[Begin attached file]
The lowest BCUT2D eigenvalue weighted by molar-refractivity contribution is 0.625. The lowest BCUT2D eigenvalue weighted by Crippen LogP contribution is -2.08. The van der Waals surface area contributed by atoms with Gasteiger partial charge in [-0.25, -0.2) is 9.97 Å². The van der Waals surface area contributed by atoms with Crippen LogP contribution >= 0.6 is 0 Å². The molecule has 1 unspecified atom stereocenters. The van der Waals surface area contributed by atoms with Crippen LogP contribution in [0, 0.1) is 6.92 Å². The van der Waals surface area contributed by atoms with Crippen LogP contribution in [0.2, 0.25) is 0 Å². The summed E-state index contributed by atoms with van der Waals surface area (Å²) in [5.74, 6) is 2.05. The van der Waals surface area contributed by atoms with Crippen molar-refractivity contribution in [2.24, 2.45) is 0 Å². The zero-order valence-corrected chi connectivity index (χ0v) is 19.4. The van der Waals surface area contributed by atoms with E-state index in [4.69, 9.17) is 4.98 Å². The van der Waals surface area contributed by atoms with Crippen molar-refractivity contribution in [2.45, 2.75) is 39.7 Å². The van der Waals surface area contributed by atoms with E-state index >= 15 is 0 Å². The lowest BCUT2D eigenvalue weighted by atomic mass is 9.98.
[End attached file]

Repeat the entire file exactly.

The lowest BCUT2D eigenvalue weighted by molar-refractivity contribution is 0.625. The lowest BCUT2D eigenvalue weighted by Crippen LogP contribution is -2.08. The van der Waals surface area contributed by atoms with Gasteiger partial charge in [-0.25, -0.2) is 9.97 Å². The van der Waals surface area contributed by atoms with Crippen LogP contribution >= 0.6 is 0 Å². The molecule has 1 unspecified atom stereocenters. The van der Waals surface area contributed by atoms with Crippen LogP contribution in [0, 0.1) is 6.92 Å². The van der Waals surface area contributed by atoms with Crippen LogP contribution in [0.2, 0.25) is 0 Å². The summed E-state index contributed by atoms with van der Waals surface area (Å²) in [5.74, 6) is 2.05. The van der Waals surface area contributed by atoms with Crippen molar-refractivity contribution in [2.24, 2.45) is 0 Å². The zero-order valence-corrected chi connectivity index (χ0v) is 19.4. The van der Waals surface area contributed by atoms with E-state index in [4.69, 9.17) is 4.98 Å². The van der Waals surface area contributed by atoms with Crippen molar-refractivity contribution in [2.45, 2.75) is 39.7 Å². The van der Waals surface area contributed by atoms with E-state index >= 15 is 0 Å². The lowest BCUT2D eigenvalue weighted by atomic mass is 9.98.